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Assessing the recoverable amount for non-financial assets

Mike Thornton Mike Thornton

Current events are creating serious challenges for businesses, and financial performance is likely to be significantly affected by the direct or indirect impacts of these events. It won't, however, just be your finances that could be harmed, but also your non-financial assets, explains Michael Thornton.

Both IAS 36, ‘Impairment of Assets’, and Chapter 27 of FRS 102,’ 'The Financial Reporting Standard applicable in the UK and Republic of Ireland’, seek to ensure that an entity’s assets are carried at not more than their recoverable amount (ie, the higher of fair-value, less costs of disposal and value in use).

Under IAS 36, entities perform annual impairment assessments of goodwill, intangible assets with an indefinite useful life and intangible assets not yet available for use. As a result of the impact of COVID-19, entities may also need to perform an impairment assessment of other non-financial assets in addition to the annual requirement. Entities reporting under FRS 102 may have to carry out additional impairment reviews.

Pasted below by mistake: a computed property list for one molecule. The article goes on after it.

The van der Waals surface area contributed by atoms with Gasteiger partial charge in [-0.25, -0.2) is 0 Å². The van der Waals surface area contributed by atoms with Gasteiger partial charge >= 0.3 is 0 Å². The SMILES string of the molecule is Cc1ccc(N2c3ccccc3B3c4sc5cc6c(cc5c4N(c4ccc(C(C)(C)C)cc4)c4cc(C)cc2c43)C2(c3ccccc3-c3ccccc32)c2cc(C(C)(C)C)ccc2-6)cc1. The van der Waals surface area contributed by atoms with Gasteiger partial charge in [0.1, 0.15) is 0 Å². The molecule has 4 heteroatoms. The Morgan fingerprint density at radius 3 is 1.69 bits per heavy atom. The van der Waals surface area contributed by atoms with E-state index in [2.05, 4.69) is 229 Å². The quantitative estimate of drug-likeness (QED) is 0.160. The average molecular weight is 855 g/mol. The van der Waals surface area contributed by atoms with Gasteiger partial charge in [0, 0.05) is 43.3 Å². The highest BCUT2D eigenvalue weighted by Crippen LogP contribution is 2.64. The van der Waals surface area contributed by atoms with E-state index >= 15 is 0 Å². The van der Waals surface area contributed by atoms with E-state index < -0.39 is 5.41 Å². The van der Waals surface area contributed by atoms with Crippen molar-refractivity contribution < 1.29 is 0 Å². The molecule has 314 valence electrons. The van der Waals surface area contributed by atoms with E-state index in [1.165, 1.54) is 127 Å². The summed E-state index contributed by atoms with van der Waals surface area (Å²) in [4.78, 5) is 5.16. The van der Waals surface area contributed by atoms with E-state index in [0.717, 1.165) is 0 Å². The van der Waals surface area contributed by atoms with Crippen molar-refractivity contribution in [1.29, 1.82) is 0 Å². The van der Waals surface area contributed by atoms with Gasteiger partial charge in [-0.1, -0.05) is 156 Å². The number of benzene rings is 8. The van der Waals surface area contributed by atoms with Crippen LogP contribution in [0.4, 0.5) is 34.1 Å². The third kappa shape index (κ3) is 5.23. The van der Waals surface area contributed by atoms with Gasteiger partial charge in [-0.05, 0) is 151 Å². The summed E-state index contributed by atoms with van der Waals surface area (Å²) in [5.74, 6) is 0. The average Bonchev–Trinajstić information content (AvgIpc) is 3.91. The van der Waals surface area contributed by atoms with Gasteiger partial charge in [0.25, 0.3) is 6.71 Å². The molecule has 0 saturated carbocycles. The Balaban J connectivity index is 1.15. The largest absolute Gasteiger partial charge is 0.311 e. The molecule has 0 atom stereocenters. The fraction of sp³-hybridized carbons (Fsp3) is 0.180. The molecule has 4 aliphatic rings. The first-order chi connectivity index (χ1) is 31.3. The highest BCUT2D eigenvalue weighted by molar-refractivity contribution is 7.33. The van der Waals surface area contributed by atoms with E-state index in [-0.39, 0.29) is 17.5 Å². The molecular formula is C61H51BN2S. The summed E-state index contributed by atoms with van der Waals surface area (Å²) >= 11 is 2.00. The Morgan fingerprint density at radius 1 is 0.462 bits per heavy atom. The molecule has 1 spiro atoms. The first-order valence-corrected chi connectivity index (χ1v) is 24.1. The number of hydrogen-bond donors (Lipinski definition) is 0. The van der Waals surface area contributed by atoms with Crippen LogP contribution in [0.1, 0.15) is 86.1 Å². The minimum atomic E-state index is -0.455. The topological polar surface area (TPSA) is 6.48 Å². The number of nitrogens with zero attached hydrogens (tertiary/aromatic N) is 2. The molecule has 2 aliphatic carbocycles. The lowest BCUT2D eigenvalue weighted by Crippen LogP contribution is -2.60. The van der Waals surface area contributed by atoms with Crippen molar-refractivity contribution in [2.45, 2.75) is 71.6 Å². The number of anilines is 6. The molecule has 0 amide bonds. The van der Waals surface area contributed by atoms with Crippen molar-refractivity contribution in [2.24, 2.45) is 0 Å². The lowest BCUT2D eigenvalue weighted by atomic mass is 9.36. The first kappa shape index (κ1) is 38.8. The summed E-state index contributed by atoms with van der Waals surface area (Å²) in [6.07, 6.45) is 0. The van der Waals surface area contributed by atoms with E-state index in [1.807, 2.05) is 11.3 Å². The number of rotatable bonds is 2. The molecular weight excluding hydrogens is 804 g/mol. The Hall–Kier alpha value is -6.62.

Assessing recoverable amount

It is recognised that sometimes it will not be possible to measure fair value less costs of disposal under IAS 36, because there is no basis for making a reliable estimate of the price at which an orderly transaction to sell the asset would take place between market participants at the measurement date under current market conditions. If the entity chooses to use the market method using comparable company benchmarks, then in the current uncertain conditions, it may well be challenging to make that reliable estimate. In that case, the entity may use the asset’s value in use as its recoverable amount.

In contrast, where a potential impairment is identified under UK GAAP, FRS 102 requires an entity to determine both the fair-value less costs to sell and the value in use of either an asset or a cash generating unit. The exception being when management considers that the value in use will not be materially higher than the fair-value less costs to sell valuation.

When value in-use is used by management to estimate the recoverable amount, the forecasted cashflows should reflect management’s best estimate of the economic conditions that will exist over the remaining useful life of the asset based on conditions that existed at the balance sheet date.

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Cashflow projections

Careful consideration of the cashflow projections is essential in terms of the supportability and reasonableness of the calculations given the current market conditions. In particular, the projected cashflows need to be defensible based on what was known or could have reasonably been known at the reporting date of the conditions that existed as at that date.

Appendix A of IAS36 sets out two approaches that can be used to help determine present value:

1 The traditional approach, which uses a single cashflow projection, or most likely cashflow